By Cindy Sondik Aron
Drawing from employees' purposes, stories, and different fundamental records, Ladies and gents of the Civil Service recreates the white-collar global of middle-class employees from the Civil struggle to 1900. It finds how males who labored in federal enterprises moved from being self-employed to salaried employees, within the technique putting in danger the independence that lay on the middle of middle-class male values; whereas girls assumed the type of independence that threatened their positions as gentle, middle-class girls deserving the safety and care of guys. Introducing a forged of characters who labored as federal clerks in Washington, Arons examines the character of being a civil servant--from the hiring, firing, and merchandising approaches, the motivations for becoming a member of the federal staff, and the impression of feminization at the office to the interpersonal features of place of work existence comparable to angle in the direction of intercourse, manners, and money-lending--and offers an imaginitive examine what it intended to be one of the women and gents who shaped a part of the 1st white-collar paperwork within the United States.
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Additional info for Ladies and Gentlemen of the Civil Service: Middle-Class Workers in Victorian America
Calhoun, for example, applied for a clerkship in the Census Office in 1890 at the age of twenty-four. " Calhoun then spent, a year without any regular employment, except for a few month's work as a census enumerator. " It took four months of unemployment before he was able to find a place with an insurance company in Minneapolis. 68 Allen Fowler had been vice president and general manager of the Batchelder Egg Case Company, until the failure of the business led him into a variety of clerical jobs —one with an insurance company, one with an electric utility company, one with the Chicago Board of Trade, and one with the William Deeririg Harvester Works.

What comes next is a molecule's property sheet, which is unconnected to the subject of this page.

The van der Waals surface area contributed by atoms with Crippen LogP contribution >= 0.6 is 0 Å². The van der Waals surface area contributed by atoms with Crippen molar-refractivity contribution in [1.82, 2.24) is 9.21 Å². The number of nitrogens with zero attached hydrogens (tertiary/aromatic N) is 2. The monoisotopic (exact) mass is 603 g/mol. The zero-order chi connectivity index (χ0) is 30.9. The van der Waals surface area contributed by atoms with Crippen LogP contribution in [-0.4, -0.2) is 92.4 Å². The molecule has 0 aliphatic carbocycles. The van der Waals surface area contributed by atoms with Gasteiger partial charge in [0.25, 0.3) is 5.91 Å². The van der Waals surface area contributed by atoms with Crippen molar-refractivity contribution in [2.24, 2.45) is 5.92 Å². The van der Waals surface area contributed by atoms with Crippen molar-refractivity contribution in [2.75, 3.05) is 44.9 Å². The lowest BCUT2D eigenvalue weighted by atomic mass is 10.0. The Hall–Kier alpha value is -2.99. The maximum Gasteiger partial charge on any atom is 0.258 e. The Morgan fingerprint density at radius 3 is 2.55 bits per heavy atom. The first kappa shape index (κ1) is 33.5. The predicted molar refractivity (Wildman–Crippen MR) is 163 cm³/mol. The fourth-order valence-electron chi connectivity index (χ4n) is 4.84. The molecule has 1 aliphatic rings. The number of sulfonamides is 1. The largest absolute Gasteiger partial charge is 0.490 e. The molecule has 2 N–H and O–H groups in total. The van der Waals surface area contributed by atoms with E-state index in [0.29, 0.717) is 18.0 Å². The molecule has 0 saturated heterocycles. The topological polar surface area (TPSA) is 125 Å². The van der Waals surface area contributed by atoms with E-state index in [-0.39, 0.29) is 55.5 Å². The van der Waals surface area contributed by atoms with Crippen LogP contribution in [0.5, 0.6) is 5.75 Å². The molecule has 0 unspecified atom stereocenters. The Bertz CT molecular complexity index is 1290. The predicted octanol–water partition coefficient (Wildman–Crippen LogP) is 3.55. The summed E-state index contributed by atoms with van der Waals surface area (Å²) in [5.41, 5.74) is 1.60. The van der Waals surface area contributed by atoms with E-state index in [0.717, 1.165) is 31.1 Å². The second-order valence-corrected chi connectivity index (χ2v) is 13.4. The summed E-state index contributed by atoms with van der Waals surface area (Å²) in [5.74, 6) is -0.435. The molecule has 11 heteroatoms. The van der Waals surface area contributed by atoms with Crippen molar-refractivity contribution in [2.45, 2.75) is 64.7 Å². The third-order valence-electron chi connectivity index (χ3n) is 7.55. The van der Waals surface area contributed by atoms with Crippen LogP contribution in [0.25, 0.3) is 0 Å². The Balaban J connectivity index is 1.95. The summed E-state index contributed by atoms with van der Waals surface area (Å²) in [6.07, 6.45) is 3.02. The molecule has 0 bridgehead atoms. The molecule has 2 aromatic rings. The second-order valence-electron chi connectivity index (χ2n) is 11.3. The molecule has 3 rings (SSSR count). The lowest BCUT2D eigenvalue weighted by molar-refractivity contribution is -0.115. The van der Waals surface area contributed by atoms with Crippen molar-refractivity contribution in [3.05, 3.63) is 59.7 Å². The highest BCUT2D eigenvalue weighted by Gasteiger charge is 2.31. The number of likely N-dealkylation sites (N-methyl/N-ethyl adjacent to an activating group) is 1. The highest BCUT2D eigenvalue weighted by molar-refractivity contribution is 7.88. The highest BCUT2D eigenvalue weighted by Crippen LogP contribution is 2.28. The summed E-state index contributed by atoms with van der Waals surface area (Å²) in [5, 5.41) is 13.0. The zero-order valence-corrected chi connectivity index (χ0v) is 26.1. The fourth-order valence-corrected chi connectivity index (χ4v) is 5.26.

Many other men rationalized their actions by explaining that only the dearth of choices had driven them to Washington. Webster Elmes was typical: "I am compelled from present circumstances to seek a situation in one of the Departments at Washington.... In seeking an appointment of this nature I go contrary to my feelings and would much rather stay here in the practice of law and battle it. " * Elmes applied for work in 1861, close in time to the era when farmers, professionals, entrepreneurs, and artisans still defined the parameters of middle-class work in America.
Different from those federal clerks who had tried their hand at business or professional life and failed, these were The Gentlemen 29 primarily younger men just beginning their careers. Moreover, it was riot until the last two decades of the century that the attraction of government work became apparent to young middle-class men on the way up. Most assumed that their stay in government would be short, and they harbored varying plans for how best, to reap the benefits of federal employment. Young men with professional aspirations often saw a few years' stint in the bureaucracy as an ideal way to achieve their goal.